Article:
Hyperperfusion profiles after recanalization differentially associate with outcomes in a rat ischemic stroke model

Bart A.A. Franx*, Geralda A.F. van Tilborg, Aladdin Taha, Joaquim Bobi, Annette van der Toorn, Caroline L. Van Heijningen, Heleen M.M. van Beusekom, Ona Wu, Rick M. Dijkhuizen*

*Corresponding author for this work

Research output: Contribution to journalArticleAcademicpeer-review

3 Citations (Scopus)
14 Downloads (Pure)

Abstract

Futile recanalization hampers prognoses of ischemic stroke after successful mechanical thrombectomy, hypothetically through post-recanalization perfusion deficits, onset-to-groin delays and sex effects. Clinically, acute multiparametric imaging studies remain challenging. We assessed possible relationships between these factors and disease outcome after experimental cerebral ischemia-reperfusion, using translational MRI, behavioral testing and multi-model inference analyses. Male and female rats (N = 60) were subjected to 45-/90-min filament-induced transient middle cerebral artery occlusion. Diffusion, T2- and perfusion-weighted MRI at occlusion, 0.5 h and four days after recanalization, enabled tracking of tissue fate, and relative regional cerebral blood flow (rrCBF) and -volume (rrCBV). Lesion areas were parcellated into core, salvageable tissue and delayed injury, verified by histology. Recanalization resulted in acute-to-subacute lesion volume reductions, most apparently in females (n = 19). Hyperacute normo-to-hyperperfusion in the post-ischemic lesion augmented towards day four, particularly in males (n = 23). Tissue suffering delayed injury contained higher ratios of hypoperfused voxels early after recanalization. Regressed against acute-to-subacute lesion volume change, increased rrCBF associated with lesion growth, but increased rrCBV with lesion reduction. Similar relationships were detected for behavioral outcome. Post-ischemic hyperperfusion may develop differentially in males and females, and can be beneficial or detrimental to disease outcome, depending on which perfusion parameter is used as explanatory variable.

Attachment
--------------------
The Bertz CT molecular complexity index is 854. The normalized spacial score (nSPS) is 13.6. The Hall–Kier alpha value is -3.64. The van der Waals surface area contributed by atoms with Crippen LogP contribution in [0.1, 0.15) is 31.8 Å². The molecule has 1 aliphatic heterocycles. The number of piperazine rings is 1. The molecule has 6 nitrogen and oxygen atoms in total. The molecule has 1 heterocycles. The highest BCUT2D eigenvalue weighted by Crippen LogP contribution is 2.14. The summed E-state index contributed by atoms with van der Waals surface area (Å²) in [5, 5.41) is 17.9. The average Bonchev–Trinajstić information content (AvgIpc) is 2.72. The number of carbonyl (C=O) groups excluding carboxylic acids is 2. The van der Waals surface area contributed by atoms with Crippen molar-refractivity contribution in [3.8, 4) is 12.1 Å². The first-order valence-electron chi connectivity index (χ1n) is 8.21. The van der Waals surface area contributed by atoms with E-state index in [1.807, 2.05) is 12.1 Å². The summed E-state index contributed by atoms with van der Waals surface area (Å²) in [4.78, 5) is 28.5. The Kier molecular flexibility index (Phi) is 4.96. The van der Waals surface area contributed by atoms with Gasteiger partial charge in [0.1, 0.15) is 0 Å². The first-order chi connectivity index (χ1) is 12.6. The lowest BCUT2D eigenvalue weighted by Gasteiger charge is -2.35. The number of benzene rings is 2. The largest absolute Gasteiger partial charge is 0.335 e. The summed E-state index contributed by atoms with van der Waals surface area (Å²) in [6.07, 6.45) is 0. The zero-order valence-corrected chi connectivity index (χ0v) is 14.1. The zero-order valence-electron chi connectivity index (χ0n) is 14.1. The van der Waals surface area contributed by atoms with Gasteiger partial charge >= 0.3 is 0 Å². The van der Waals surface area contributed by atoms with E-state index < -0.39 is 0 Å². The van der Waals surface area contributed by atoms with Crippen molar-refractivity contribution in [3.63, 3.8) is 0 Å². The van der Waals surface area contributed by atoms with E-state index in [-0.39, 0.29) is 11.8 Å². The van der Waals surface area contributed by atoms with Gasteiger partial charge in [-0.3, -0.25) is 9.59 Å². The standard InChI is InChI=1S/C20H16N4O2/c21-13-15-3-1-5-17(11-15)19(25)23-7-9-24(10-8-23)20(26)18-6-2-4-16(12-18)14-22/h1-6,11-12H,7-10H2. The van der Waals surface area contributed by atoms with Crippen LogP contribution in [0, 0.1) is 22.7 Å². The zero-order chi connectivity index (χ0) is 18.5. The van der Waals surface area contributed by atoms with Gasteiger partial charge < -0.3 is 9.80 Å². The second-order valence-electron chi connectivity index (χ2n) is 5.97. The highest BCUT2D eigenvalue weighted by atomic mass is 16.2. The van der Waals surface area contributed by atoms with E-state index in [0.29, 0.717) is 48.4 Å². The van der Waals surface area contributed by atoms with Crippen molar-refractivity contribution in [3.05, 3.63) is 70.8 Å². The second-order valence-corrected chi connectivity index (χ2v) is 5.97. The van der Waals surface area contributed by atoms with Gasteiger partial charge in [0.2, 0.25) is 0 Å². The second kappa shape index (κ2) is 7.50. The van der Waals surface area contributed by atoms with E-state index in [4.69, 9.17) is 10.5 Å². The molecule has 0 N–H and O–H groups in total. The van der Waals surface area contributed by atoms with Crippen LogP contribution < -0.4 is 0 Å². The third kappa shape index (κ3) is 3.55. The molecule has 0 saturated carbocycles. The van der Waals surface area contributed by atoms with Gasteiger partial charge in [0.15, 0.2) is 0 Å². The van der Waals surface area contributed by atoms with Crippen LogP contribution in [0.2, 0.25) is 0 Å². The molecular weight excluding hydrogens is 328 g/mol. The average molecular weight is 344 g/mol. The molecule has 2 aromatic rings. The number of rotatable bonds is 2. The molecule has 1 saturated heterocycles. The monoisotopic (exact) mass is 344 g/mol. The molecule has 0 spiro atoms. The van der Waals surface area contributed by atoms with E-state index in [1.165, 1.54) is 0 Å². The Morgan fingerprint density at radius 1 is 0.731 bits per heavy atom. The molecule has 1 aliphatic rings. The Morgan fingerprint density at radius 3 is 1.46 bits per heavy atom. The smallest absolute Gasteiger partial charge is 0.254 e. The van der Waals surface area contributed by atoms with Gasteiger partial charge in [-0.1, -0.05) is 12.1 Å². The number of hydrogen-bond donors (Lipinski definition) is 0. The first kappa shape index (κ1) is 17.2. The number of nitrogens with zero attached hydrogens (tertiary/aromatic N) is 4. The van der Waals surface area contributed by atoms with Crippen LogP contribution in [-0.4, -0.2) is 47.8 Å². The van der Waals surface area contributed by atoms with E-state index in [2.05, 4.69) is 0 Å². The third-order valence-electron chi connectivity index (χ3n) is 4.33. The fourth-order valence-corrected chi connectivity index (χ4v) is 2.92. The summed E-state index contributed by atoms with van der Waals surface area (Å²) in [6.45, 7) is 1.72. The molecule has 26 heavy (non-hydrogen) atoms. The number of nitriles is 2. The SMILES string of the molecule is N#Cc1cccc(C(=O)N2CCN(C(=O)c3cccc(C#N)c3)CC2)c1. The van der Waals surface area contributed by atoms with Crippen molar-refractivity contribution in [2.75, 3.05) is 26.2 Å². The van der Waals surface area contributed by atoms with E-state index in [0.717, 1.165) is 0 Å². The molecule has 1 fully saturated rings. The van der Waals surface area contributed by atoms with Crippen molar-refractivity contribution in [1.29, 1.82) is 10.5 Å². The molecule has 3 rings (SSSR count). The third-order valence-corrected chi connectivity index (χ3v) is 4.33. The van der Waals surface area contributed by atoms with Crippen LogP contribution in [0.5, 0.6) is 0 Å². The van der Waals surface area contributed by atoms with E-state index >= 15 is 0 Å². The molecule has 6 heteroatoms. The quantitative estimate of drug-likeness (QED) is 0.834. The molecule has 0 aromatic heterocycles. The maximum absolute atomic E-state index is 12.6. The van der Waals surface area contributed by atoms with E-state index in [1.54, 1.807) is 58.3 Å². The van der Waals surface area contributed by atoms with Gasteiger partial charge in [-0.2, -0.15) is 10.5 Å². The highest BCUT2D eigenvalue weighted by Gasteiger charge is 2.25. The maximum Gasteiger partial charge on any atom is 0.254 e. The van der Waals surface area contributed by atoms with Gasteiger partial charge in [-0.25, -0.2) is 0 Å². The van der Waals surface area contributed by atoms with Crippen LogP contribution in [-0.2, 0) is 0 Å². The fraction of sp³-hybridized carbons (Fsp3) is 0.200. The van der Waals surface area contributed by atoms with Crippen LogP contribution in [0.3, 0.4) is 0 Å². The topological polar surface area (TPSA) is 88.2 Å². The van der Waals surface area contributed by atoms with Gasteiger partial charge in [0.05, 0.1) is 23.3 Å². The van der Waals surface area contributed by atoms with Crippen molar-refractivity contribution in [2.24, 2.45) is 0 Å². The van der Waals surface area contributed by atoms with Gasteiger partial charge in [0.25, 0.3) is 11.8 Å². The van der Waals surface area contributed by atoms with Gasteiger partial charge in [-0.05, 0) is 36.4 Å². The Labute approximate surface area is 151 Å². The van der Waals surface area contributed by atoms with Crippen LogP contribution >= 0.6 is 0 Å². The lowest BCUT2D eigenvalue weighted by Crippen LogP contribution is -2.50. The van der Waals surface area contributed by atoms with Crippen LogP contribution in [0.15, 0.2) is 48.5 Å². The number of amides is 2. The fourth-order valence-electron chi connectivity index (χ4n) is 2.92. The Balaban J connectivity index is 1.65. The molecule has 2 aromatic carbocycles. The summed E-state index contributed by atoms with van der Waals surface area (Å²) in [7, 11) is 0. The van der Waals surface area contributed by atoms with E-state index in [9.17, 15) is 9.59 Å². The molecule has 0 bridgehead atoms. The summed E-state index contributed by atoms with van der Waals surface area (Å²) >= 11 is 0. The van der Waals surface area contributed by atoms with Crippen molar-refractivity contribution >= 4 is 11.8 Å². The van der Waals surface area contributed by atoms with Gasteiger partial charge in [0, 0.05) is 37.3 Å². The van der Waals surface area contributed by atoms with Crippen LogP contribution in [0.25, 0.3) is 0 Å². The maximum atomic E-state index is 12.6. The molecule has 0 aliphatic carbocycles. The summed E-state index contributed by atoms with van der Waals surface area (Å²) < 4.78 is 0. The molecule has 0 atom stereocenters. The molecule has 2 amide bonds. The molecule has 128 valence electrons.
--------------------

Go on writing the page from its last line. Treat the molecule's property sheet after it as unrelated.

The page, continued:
Original languageEnglish
Pages (from-to)209-223
Number of pages15
JournalJournal of Cerebral Blood Flow and Metabolism
Volume44
Issue number2
Early online date24 Oct 2023
DOIs
Publication statusPublished - Feb 2024

Bibliographical note

Publisher Copyright:
© The Author(s) 2023.

Fingerprint

Dive into the research topics of 'Hyperperfusion profiles after recanalization differentially associate with outcomes in a rat ischemic stroke model'. Together they form a unique fingerprint.

Cite this